DATE PERFORMED: JULY 20, 2007
SPECTROPHOTOMETRIC DETERMINATION OF EQUILIBRIUM CONSTANT FOR A REACTION
UV-VIS spectrophotometry is one of the most widely-used methods for determining and identifying many inorganic species. During this experiment, this spectrophotometry was used to determine the equilibrium constant, Keq, of the Fe3+(aq)+SCN-(aq)↔ FeSCN2+(aq) reaction. By determining the amount of light absorbed, the concentration of the colored FeSCN2+ solution was also quantitatively determined. From that data, the concentrations of the reagents at equilibrium may also be determined. This experiment should thus provide a Keq value without computing for the concentration of each of the species in the reaction. This experiment will only deal with the aspect of chemical equilibrium, particularly the aforementioned equilibrium constant, and not with associated topics such as thermodynamics or kinetics.
Reactions strive to attain equilibrium or stability. In kinetics, stability is attained when the rate of formation of the products is equivalent to the rate of reactant re-formation. Rate is determined by the rate expression, r=k[A]x, where A is the reactant, x the order of reaction with respect to the reactant and also to the coefficient of the reactant if it is an elementary reaction, and k, the rate constant. In equilibrium, there is an equilibrium constant determined by kf[A]x=kr[B]y, which is equivalent to the aforementioned parameter of equilibrium, rate of formation (forward) is equal to the rate of reformation (reverse). Therefore, Keq=(kf/kr)=([B]y/[A]x). Concentration may be determined by taking the number of moles of the reagent or product and dividing it by the total volume of the solution (dimension: M, molarity). There is, however, another method of determining the equilibrium constant, Keq, of a reaction. Spectrophotometric analysis results in the quantitative determination of the concentration of the product, through the Beer-Lambert’s Law. The absorbance of light by a colored solution, such as FeSCN2+, is displayed when the solution is placed in the spectrophotometer. By using standard solutions to determine the average molar absorptivity of the solution, and given the path length, the concentration of the product of the reaction, the red FeSCN2+ solution may be determined. From that data, and from the initial concentrations of the reactant species, the concentrations of the reactants at may also be determined. With the concentrations of the products and reactants solved for, the equilibrium constant, Keq, of the reaction may be determined using Keq=(kf/kr)=([B]y/[A]x). In this experiment, the aim is to determine the equilibrium constant, Keq, of the Fe3+(aq)+SCN-(aq)↔ FeSCN2+(aq) reaction by using the Beer-Lambert’s Law and the Keq expression.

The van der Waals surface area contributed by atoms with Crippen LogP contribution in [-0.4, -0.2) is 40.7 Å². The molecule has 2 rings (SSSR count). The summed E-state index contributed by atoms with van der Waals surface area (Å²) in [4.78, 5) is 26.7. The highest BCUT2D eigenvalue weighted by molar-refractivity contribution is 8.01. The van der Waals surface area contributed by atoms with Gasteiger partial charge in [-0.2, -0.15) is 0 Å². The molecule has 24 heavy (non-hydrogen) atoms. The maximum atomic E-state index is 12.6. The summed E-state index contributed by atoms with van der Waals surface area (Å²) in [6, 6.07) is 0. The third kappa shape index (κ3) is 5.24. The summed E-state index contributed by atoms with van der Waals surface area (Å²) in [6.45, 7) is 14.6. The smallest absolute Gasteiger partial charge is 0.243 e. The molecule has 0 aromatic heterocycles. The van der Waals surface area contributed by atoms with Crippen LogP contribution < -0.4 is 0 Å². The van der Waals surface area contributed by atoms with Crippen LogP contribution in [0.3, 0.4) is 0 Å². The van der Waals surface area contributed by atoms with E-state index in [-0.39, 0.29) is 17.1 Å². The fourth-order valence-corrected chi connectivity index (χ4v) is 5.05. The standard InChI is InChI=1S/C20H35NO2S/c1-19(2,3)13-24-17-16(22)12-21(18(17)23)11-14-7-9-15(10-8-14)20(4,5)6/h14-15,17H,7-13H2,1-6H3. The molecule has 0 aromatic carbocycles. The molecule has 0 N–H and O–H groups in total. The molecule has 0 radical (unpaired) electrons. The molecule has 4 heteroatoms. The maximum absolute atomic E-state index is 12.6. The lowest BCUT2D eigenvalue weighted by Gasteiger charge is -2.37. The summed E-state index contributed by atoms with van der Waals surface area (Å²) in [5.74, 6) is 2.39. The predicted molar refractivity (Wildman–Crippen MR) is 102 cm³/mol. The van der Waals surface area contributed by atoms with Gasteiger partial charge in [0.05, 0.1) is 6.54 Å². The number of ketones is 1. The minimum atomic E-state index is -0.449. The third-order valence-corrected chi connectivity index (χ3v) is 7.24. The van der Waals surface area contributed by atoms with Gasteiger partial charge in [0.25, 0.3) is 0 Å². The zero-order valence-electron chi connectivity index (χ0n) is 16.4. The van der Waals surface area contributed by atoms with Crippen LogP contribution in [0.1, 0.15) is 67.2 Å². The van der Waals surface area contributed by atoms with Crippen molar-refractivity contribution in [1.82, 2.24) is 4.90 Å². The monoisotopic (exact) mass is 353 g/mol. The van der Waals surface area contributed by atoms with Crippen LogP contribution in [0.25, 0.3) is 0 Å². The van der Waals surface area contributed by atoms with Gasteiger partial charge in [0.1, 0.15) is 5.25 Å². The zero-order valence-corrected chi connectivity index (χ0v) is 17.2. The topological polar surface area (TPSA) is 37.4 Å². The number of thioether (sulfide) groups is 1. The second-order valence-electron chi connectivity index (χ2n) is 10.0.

RESULTS AND DISCUSSION
Figure1. Calibration Curve
The calibration of the sample was done so that the value of the molar absorptivity approximates as closely as possible, the overall composition of the samples and covers a reasonable range of the concentrations of the analyte. The linear relationship between the absorbance and the concentration signifies that Beer’s law holds in our standard. Looking at the literature value of the molar absorptivity of [Fe(SCN)]2+ at 447 nm which is around 4500 cm-1M-1, we can observe that it is a bit far from our experimental molar absorptivity. This is because there are many factors such as solvent, solution composition, and temperature that all affect the value of the absorptivity. The absorption spectrum is also influenced by the pH of the solution, the concentration of electrolytes in the solution, and the presence of interfering substances. Thus, it is not wise to use literature values in quantitative analyses because the absorptivity varies with certain conditions. In the calibration, we have considered [Fe(SCN)]2+ to be the absorbing medium since Fe3+ is...
References:  Skoog, D.A., West, D.M., et al. Fundamentals of Analytical Chemistry 8th edition. Brooks/Cole, Singapore. 2004.
 Lothian, G.F. Absorption Spectrophotmetry. Hilge&Watts, London. 1958.
 Kolthoff, I.M, Sandell E.B, et al. Quantitative Chemical Analysis: 4th Edition. Macmillan Co., New York. 1969.
 Atkins, P.W., et al. Physical Chemistry 8th edition. Oxford University Press, United Kingdom. 2005.
Please join StudyMode to read the full document